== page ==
If you live in America, you are among some of the most stressed people in the world. Last year, Americans reported feeling stress, anger, and worry at the highest levels in a decade, according to Gallup’s 2019 Global Emotions report.1
In the United States, about 55% of adults said they had experienced stress during “a lot of the day,” compared with just 35% globally. About 45% of the Americans surveyed said they had felt “a lot” of worry, compared with a global average of 39%.1
Gallup’s research also found that lower-income Americans tended to report more stress.1 While some stress is normal, chronic stress is connected to a range of conditions, including mental health issues, cognitive changes, and chronic disease.2 This makes widespread stress a public health issue that affects underserved populations disproportionately.
In 2016, Tom Boyce, MD, chief of UCSF’s Division of Developmental Medicine within the Department of Pediatrics, made the sweeping statement that “socioeconomic status is the most powerful predictor of disease, disorder, injury, and mortality we have.”2 Impoverished adults live seven to eight fewer years than those who have incomes four or more times the federal poverty level, which is $11,770 for a one-person household.2 An analysis of studies measuring adult deaths attributable to social factors found that, in 2000, approximately 245,000 deaths were attributable to low education, 176,000 were due to racial segregation, 162,000 were due to low social support, 133,000 were due to individual-level poverty, and 119,000 were due to income inequality. The number of annual deaths attributable to low social support was similar to the number from lung cancer (n = 155,521).3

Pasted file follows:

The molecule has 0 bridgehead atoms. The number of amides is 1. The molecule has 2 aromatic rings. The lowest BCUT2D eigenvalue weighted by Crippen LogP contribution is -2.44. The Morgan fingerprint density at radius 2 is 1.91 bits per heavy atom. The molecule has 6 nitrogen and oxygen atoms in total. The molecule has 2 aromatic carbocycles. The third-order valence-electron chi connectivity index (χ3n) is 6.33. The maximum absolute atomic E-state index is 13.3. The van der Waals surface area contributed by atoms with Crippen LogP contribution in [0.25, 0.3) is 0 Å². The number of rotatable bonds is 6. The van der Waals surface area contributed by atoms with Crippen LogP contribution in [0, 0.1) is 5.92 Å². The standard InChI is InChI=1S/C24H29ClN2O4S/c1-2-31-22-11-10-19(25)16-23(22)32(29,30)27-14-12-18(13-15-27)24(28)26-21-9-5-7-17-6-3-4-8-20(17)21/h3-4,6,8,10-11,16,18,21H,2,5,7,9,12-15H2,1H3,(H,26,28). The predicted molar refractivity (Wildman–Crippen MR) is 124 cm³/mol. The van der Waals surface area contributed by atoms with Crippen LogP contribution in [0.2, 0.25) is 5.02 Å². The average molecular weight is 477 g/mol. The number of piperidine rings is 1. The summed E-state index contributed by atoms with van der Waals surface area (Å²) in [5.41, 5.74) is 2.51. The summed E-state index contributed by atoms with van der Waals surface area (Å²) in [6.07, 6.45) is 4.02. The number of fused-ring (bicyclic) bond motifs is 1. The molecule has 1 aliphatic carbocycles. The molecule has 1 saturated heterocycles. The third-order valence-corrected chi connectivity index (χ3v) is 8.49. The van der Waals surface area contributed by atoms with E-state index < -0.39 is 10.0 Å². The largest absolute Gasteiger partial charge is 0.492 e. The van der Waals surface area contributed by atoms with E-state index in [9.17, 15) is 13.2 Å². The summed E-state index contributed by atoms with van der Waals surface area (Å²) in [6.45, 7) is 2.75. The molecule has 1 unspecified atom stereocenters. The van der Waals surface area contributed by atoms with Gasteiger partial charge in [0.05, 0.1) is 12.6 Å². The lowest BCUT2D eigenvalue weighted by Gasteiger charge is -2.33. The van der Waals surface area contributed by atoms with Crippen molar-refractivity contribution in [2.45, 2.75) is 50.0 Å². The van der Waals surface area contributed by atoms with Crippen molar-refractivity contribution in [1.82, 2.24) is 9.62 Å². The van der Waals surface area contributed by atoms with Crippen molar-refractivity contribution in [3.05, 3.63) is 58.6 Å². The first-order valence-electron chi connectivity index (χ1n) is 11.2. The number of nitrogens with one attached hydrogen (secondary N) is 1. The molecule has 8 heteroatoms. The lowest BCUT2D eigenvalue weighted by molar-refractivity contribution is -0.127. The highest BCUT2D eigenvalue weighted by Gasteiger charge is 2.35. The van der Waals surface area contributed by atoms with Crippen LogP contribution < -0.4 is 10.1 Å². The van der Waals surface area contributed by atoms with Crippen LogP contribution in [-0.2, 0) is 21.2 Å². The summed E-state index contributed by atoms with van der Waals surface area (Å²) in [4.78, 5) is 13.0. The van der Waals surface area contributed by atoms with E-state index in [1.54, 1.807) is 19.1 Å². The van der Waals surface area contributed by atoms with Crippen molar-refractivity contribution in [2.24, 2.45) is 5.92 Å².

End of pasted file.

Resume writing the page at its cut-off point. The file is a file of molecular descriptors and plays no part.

According to Dr. Boyce, the stress and adversity of poverty may be its most toxic component, impacting multiple systems in the body.2
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